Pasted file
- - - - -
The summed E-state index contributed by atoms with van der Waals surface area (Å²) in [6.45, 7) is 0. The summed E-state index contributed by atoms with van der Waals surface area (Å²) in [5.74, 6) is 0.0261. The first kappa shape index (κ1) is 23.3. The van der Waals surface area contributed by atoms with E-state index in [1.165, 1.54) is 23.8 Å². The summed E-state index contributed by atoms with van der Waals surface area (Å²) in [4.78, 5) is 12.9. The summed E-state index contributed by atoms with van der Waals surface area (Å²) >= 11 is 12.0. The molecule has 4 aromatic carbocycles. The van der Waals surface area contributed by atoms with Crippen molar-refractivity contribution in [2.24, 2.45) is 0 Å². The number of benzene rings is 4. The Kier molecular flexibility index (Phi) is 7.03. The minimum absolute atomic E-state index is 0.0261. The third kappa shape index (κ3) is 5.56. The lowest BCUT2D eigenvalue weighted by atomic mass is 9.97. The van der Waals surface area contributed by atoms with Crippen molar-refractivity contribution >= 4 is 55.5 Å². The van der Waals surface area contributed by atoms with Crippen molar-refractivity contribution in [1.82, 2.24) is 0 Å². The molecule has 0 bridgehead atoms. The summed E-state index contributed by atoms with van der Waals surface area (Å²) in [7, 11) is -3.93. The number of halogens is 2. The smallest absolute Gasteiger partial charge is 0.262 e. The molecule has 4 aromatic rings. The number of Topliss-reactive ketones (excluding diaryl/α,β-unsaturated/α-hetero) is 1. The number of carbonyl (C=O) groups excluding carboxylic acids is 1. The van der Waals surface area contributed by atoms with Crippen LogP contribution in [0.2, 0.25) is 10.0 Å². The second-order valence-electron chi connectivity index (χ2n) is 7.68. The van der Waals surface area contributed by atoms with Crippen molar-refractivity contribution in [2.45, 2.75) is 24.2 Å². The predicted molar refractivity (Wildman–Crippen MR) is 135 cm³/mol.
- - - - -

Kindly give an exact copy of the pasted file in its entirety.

The summed E-state index contributed by atoms with van der Waals surface area (Å²) in [6.45, 7) is 0. The summed E-state index contributed by atoms with van der Waals surface area (Å²) in [5.74, 6) is 0.0261. The first kappa shape index (κ1) is 23.3. The van der Waals surface area contributed by atoms with E-state index in [1.165, 1.54) is 23.8 Å². The summed E-state index contributed by atoms with van der Waals surface area (Å²) in [4.78, 5) is 12.9. The summed E-state index contributed by atoms with van der Waals surface area (Å²) >= 11 is 12.0. The molecule has 4 aromatic carbocycles. The van der Waals surface area contributed by atoms with Crippen molar-refractivity contribution in [2.24, 2.45) is 0 Å². The number of benzene rings is 4. The Kier molecular flexibility index (Phi) is 7.03. The minimum absolute atomic E-state index is 0.0261. The third kappa shape index (κ3) is 5.56. The lowest BCUT2D eigenvalue weighted by atomic mass is 9.97. The van der Waals surface area contributed by atoms with Crippen molar-refractivity contribution >= 4 is 55.5 Å². The van der Waals surface area contributed by atoms with Crippen molar-refractivity contribution in [1.82, 2.24) is 0 Å². The molecule has 0 bridgehead atoms. The summed E-state index contributed by atoms with van der Waals surface area (Å²) in [7, 11) is -3.93. The number of halogens is 2. The smallest absolute Gasteiger partial charge is 0.262 e. The molecule has 4 aromatic rings. The number of Topliss-reactive ketones (excluding diaryl/α,β-unsaturated/α-hetero) is 1. The number of carbonyl (C=O) groups excluding carboxylic acids is 1. The van der Waals surface area contributed by atoms with Crippen LogP contribution in [0.2, 0.25) is 10.0 Å². The second-order valence-electron chi connectivity index (χ2n) is 7.68. The van der Waals surface area contributed by atoms with Crippen molar-refractivity contribution in [2.45, 2.75) is 24.2 Å². The predicted molar refractivity (Wildman–Crippen MR) is 135 cm³/mol.